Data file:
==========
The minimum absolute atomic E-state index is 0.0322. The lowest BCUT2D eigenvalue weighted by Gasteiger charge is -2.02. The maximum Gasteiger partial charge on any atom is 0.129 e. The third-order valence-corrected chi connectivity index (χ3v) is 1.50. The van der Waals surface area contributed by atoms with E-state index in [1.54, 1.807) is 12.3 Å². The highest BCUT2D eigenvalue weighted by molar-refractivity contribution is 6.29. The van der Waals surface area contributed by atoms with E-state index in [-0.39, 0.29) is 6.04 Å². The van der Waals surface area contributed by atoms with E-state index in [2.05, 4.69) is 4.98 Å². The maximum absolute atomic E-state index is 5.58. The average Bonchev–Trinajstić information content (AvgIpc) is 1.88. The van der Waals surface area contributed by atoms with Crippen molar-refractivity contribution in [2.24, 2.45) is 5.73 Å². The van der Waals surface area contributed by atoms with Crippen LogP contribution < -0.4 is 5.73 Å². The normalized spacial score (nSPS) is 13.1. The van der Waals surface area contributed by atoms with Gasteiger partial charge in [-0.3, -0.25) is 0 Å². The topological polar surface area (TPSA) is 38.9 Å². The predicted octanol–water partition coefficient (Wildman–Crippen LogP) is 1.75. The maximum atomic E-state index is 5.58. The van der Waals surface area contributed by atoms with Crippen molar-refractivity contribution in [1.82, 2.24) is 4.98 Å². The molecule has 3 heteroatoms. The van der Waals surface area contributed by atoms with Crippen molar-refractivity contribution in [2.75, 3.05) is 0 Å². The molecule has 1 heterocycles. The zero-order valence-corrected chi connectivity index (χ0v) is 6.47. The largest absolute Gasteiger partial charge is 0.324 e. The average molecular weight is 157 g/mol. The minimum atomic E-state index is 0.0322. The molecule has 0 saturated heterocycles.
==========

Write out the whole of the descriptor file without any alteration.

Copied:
The minimum absolute atomic E-state index is 0.0322. The lowest BCUT2D eigenvalue weighted by Gasteiger charge is -2.02. The maximum Gasteiger partial charge on any atom is 0.129 e. The third-order valence-corrected chi connectivity index (χ3v) is 1.50. The van der Waals surface area contributed by atoms with E-state index in [1.54, 1.807) is 12.3 Å². The highest BCUT2D eigenvalue weighted by molar-refractivity contribution is 6.29. The van der Waals surface area contributed by atoms with E-state index in [-0.39, 0.29) is 6.04 Å². The van der Waals surface area contributed by atoms with E-state index in [2.05, 4.69) is 4.98 Å². The maximum absolute atomic E-state index is 5.58. The average Bonchev–Trinajstić information content (AvgIpc) is 1.88. The van der Waals surface area contributed by atoms with Crippen molar-refractivity contribution in [2.24, 2.45) is 5.73 Å². The van der Waals surface area contributed by atoms with Crippen LogP contribution < -0.4 is 5.73 Å². The normalized spacial score (nSPS) is 13.1. The van der Waals surface area contributed by atoms with Gasteiger partial charge in [-0.3, -0.25) is 0 Å². The topological polar surface area (TPSA) is 38.9 Å². The predicted octanol–water partition coefficient (Wildman–Crippen LogP) is 1.75. The maximum atomic E-state index is 5.58. The van der Waals surface area contributed by atoms with Crippen molar-refractivity contribution in [1.82, 2.24) is 4.98 Å². The molecule has 3 heteroatoms. The van der Waals surface area contributed by atoms with Crippen molar-refractivity contribution in [2.75, 3.05) is 0 Å². The molecule has 1 heterocycles. The zero-order valence-corrected chi connectivity index (χ0v) is 6.47. The largest absolute Gasteiger partial charge is 0.324 e. The average molecular weight is 157 g/mol. The minimum atomic E-state index is 0.0322. The molecule has 0 saturated heterocycles.